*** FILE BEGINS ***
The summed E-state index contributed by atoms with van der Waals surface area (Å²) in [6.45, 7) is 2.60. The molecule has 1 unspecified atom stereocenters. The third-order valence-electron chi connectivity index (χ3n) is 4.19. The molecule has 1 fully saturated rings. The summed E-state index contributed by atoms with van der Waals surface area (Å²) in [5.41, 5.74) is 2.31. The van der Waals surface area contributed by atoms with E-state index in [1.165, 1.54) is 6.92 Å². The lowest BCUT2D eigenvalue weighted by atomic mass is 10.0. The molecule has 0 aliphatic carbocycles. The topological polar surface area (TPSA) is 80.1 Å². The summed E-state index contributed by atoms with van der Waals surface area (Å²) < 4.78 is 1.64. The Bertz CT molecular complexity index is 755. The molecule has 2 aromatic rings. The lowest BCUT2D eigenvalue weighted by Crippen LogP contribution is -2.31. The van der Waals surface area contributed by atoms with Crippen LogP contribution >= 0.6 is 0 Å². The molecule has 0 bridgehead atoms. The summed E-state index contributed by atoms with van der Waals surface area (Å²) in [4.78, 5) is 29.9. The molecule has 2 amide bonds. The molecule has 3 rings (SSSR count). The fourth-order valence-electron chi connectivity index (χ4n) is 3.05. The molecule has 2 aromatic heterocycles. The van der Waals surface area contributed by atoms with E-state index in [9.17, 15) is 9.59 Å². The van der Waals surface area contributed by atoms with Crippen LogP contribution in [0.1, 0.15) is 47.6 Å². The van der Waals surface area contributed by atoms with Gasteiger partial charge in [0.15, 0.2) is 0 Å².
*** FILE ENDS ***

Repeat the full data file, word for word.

The summed E-state index contributed by atoms with van der Waals surface area (Å²) in [6.45, 7) is 2.60. The molecule has 1 unspecified atom stereocenters. The third-order valence-electron chi connectivity index (χ3n) is 4.19. The molecule has 1 fully saturated rings. The summed E-state index contributed by atoms with van der Waals surface area (Å²) in [5.41, 5.74) is 2.31. The van der Waals surface area contributed by atoms with E-state index in [1.165, 1.54) is 6.92 Å². The lowest BCUT2D eigenvalue weighted by atomic mass is 10.0. The molecule has 0 aliphatic carbocycles. The topological polar surface area (TPSA) is 80.1 Å². The summed E-state index contributed by atoms with van der Waals surface area (Å²) < 4.78 is 1.64. The Bertz CT molecular complexity index is 755. The molecule has 2 aromatic rings. The lowest BCUT2D eigenvalue weighted by Crippen LogP contribution is -2.31. The van der Waals surface area contributed by atoms with Crippen LogP contribution >= 0.6 is 0 Å². The molecule has 0 bridgehead atoms. The summed E-state index contributed by atoms with van der Waals surface area (Å²) in [4.78, 5) is 29.9. The molecule has 2 amide bonds. The molecule has 3 rings (SSSR count). The fourth-order valence-electron chi connectivity index (χ4n) is 3.05. The molecule has 2 aromatic heterocycles. The van der Waals surface area contributed by atoms with E-state index in [9.17, 15) is 9.59 Å². The van der Waals surface area contributed by atoms with Crippen LogP contribution in [0.1, 0.15) is 47.6 Å². The van der Waals surface area contributed by atoms with Gasteiger partial charge in [0.15, 0.2) is 0 Å².